Crane falls on Takahama nuke plant buildings amid storm warning
TAKAHAMA, Fukui -- A large crane fell on a reactor auxiliary building and a fuel handling building at the No. 2 reactor of the Takahama Nuclear Power Plant in Fukui Prefecture on the night of Jan. 20, damaging part of their roofs, Kansai Electric Power Co. said.
There were no injuries in the incident, nor were there any leakages of radiation to the outside environment, the power company said. A storm warning had been issued in the prefecture, with strong winds at a speed of about 15 meters per second (54 kilometers per hour) observed near the plant at the time of the incident, which occurred at around 9:50 p.m.
The 112.75-meter mobile crane, as well as three other similar cranes, was installed for work to refurbish plant facilities in accordance with the new safety standards introduced in the wake of the Fukushima No. 1 Nuclear Power Plant disaster. The collapsed crane was intended for work to install a new dome above the No. 2 reactor's containment vessel. After the incident, the framework of the collapsed crane was seen bent along the buildings on which it fell, and the metal rails on the edges of the roofs of the two affected buildings were damaged.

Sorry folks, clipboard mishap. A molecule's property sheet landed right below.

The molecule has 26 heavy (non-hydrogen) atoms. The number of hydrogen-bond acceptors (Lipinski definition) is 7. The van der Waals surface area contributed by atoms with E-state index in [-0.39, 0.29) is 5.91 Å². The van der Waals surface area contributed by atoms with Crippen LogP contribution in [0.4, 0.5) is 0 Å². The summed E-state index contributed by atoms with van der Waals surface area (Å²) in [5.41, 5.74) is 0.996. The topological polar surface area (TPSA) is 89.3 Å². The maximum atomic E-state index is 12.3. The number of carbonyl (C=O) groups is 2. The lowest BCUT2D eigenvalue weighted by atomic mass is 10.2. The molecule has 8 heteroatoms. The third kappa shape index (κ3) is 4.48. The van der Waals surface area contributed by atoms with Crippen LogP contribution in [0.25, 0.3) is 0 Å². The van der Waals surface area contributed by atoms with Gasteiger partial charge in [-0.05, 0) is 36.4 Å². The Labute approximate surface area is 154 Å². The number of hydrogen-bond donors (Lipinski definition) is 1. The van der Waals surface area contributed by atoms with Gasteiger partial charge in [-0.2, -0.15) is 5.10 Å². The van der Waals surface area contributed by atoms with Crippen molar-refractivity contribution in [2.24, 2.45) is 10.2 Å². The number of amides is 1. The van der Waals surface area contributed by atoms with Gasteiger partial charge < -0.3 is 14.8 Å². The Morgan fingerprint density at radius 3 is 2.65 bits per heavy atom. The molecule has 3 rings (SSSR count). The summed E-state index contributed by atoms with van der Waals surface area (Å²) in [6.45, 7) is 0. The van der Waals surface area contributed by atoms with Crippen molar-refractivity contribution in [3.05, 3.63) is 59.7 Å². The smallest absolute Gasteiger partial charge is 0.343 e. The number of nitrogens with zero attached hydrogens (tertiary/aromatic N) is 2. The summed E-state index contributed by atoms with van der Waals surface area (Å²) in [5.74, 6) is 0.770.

According to Kansai Electric Power Co., a worker at the plant's central control room heard a loud sound and checked to find one of the four cranes collapsed. When a Kansai Electric employee visually checked the inside of the fuel handling building, where 259 nuclear fuel rods are stored in a pool, there were no objects that had fallen upon them. The utility said there were no effects from the accident on the fuel pool or the fuel rods.
"We are sorry for causing concern," said Masakazu Takashima, a senior official at the Takahama plant, at a press conference, suggesting that work involving large cranes would be suspended at the plant for the time being. With regards to the strong winds in the area at the time, he said, "We thought it would be all right after calculating the effects from the wind. However, we hadn't taken wind direction into consideration." Takashima said the cause of the incident had yet to be identified.
The Nuclear Regulation Authority (NRA) in June last year granted permission to extend the operation of the plant's No. 1 and No. 2 reactors, making them the country's first reactors to be allowed to operate beyond 40 years.
According to the NRA, the management methods for protecting nuclear plant facilities are provided for by each plant's safety code. Nuclear safety inspectors stationed at each plant monitor to see if work is in progress as specified by the safety code and conduct safety inspections four times a year. While no work was underway at the time of the crane collapse as it was during the night time, the NRA will investigate if work and equipment were properly managed in accordance with the rules as a storm warning had been issued in the prefecture at the time.
"We will check if the series of work involving the cranes had been properly managed to the effect that it wouldn't affect nuclear reactor facilities," said an NRA official.